III. To consider the last, and most important instruction, arising from the text; namely, that there are many reasons why we, who receive good from the hand of God, should receive with patience the evils which he is pleased to inflict. This is strongly conveyed by that interrogatory form of speech, in which the sentiment of Job is expressed : What ! shall we receive.good at the hand of God, and shall we not receive evil? In order to unfold all that is contained in this appeal made to every man's conscience, let us consider,

In the first place, that the good things which God has bestowed, afford sufficient evidence for our believing, that the evils which he sends, are not causelessly or wantonly inflicted. Did we live in a world which bore the marks of a malicious or cruel gover

nor, there might be reason for distrusting every step

, of his conduct. But in the world which we inhabit, we behold, on the contrary, plain marks of predominant goodness. We behold the structure of the universe, the order of nature, the general course of Providence, obviously arranged with a benevolent regard to the welfare of men. All the art and contrivance of which the Divine works are full, point to this end; and the more they are explored, create the firmer belief, that the goodness of the Deity gave rise to the system of creation. What is the conclusion to be thence drawn, but that, in such parts of the Divine administration as appears to us harsh and severe, the same goodness continues to preside, though exercised in a hidden and mysterious manner.

Let me desire you to consider, whether, if some powerful friend had placed you in an opulent and comfortable station, and in the general conduct of your affairs, had discovered the most disinterested kindness, you would not ascribe any occasional discouragements you received to some unknown reason or cause, rather than to his unfaithfulness or cruelty? Ought not the experience which we have had, and the discovery which all nature affords of the divine goodness, to lead us to put a like construction on the evils which we suffer from a hand that hath so frequently loaded us with good ? — Have we forgotten, in the midst of our complaints, who brought us into the light of day; who watched over our helpless infancy; who reared our growing childhood; and, through ten thousand surrounding dangers, has been our protector and guardian until this day? How often has he rescued us from sickness and death, and made our hearts glad with unexpected comforts ?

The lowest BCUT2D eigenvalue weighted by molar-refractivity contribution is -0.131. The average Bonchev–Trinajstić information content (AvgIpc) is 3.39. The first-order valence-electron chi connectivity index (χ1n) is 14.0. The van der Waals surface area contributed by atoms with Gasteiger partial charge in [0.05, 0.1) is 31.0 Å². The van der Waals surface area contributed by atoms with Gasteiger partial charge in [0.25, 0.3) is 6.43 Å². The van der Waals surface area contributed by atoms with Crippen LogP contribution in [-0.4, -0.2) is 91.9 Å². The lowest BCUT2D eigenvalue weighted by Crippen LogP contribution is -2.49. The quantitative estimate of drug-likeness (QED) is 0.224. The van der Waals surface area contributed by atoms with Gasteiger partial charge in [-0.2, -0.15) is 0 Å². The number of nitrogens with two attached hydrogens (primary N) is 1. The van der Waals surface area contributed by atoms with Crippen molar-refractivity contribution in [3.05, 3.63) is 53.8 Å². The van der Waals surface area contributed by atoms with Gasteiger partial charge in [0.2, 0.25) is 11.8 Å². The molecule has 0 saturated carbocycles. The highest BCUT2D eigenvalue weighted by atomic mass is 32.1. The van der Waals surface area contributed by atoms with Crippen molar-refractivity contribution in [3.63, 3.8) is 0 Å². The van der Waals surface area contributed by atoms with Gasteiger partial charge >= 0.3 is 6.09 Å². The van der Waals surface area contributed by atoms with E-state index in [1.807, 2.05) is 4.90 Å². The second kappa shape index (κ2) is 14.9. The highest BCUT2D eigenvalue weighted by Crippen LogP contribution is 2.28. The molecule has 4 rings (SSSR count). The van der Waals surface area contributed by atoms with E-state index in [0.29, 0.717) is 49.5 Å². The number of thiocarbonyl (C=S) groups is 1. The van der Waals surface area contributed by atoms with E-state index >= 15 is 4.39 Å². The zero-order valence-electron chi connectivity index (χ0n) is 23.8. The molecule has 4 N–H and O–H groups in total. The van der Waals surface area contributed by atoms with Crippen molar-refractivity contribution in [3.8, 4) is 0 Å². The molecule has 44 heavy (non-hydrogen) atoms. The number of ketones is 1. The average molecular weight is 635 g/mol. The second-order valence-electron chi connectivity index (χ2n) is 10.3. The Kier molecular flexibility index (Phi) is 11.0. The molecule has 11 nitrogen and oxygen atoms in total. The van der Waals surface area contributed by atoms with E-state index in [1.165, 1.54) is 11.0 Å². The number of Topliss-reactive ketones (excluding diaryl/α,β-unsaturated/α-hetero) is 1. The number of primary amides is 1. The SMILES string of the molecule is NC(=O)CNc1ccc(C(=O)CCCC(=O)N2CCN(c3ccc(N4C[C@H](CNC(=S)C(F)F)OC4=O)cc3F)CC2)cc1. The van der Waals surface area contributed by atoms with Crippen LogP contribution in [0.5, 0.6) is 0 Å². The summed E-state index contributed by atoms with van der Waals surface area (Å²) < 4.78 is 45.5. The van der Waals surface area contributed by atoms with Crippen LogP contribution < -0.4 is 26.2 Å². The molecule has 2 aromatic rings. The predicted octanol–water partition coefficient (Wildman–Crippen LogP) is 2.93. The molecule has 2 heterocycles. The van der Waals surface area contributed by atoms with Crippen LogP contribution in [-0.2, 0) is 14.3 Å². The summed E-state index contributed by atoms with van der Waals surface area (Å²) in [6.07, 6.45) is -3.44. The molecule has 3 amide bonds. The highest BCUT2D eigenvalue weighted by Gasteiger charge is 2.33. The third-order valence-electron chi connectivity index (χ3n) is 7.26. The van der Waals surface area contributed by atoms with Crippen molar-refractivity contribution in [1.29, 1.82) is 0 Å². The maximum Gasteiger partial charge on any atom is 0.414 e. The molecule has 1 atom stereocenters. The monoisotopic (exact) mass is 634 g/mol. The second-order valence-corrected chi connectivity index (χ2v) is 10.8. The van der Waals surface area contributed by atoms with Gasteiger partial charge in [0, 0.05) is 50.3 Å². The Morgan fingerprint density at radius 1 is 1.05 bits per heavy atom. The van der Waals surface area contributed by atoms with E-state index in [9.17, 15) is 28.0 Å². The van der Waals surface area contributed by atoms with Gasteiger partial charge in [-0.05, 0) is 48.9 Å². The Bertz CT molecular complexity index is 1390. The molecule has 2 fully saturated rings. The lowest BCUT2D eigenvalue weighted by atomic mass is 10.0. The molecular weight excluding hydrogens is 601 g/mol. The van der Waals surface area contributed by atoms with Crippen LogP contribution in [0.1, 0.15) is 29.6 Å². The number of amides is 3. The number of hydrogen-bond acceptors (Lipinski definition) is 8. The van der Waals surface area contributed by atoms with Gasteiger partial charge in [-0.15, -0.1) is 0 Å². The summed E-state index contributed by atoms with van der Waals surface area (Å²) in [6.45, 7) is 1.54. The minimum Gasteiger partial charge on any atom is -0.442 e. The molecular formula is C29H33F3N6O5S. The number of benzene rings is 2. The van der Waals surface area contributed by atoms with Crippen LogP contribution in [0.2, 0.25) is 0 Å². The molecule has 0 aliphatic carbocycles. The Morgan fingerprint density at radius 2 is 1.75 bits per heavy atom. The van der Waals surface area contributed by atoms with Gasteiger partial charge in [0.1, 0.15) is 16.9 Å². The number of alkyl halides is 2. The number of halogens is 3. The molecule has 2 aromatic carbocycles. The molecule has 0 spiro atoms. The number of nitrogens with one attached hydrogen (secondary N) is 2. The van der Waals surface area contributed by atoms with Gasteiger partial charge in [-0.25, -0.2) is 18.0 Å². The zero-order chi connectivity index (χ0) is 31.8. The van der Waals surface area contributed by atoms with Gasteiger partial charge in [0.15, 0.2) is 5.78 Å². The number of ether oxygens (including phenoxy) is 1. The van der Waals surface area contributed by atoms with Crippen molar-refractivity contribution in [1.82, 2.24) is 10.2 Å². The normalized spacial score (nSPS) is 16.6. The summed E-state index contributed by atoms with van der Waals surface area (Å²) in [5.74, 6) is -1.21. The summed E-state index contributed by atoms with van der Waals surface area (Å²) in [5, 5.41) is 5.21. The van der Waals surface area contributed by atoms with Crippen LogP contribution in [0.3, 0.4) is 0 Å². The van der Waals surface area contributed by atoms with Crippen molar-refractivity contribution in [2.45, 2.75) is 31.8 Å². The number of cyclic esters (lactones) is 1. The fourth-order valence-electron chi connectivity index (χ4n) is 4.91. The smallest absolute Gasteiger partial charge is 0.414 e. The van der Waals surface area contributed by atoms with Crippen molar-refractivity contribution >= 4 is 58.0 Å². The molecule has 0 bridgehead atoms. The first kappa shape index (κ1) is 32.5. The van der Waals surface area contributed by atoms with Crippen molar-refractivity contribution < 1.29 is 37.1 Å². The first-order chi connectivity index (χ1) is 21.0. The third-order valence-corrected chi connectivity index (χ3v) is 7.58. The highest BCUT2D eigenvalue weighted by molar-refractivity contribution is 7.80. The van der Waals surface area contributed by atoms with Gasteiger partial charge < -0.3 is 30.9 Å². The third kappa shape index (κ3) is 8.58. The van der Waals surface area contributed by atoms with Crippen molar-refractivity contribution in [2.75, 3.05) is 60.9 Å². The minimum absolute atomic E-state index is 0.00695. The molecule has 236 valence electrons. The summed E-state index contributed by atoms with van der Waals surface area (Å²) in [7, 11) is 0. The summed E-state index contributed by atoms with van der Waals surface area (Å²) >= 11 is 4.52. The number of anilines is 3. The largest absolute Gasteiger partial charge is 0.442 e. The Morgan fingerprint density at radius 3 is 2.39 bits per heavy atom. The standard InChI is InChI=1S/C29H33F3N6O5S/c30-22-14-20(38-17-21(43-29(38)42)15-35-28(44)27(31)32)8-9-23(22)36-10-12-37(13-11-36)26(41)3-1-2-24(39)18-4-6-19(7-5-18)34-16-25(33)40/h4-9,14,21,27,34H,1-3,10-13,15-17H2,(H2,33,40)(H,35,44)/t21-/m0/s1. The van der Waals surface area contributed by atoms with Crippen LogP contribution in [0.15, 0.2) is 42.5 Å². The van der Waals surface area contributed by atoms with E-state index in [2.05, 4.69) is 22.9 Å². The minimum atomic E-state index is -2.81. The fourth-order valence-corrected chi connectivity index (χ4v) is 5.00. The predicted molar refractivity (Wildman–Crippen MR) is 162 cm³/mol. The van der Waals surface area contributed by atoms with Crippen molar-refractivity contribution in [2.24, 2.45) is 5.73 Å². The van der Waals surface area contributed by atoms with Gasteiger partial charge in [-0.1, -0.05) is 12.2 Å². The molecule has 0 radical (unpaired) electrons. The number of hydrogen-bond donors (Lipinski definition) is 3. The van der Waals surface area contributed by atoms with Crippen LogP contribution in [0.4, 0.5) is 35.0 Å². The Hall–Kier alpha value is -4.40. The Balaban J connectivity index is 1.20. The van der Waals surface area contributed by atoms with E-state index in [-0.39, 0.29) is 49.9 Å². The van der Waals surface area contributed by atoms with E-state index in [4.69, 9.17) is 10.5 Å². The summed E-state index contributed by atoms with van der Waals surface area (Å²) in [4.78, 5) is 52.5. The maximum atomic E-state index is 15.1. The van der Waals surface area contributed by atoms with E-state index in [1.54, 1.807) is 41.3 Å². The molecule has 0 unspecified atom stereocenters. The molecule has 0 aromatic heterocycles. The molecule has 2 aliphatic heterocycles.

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Now, that some cloud is thrown over our prosperity, or some blessing withdrawn, in which for a time we had rejoiced, can we imagine that there is no good cause for this change of his proceeding? Shall we suspect that his nature is entirely altered ? Hath God forgotten to be gracious ? Hath he in anger shut up his tender mercies? No; let us say with the Psalmist, This is my infirmity; but I will remember the works of the Lord. I will remember the years of the right hand of the Most High. One signal work of the Most High, at least, let us remember, and rejoice in the remembrance of it; even that final remedy which he has provided for all the evils occasioned by sin, in the redemption of the world accomplished by Jesus Christ. He who spared not his own Son, but delivered him up for us all, will he, in any case, wantonly afflict the children of men with superfluous and unnecessary sorrows? Is not this a proof so satisfactory, so express and demonstrative, of the gracious purposes of God, as should dispose us to take in good part every thing which proceeds from him? Consider,

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In the second place, that the good things we receive from God are undeserved, the evils we suffer are justly merited. Every reasonable person must feel the weight of this consideration, for producing patience and submission. For, though to suffer at any rate be grievous, yet to suffer unjustly is doubly galling. Whereas, when one receives a mixed portion, whereof the goods are above his deserts, and the evils below his deserts, to complain in such a case, is unreasonable; there is more ground for being

* Psalm lxxvii. 9, 10.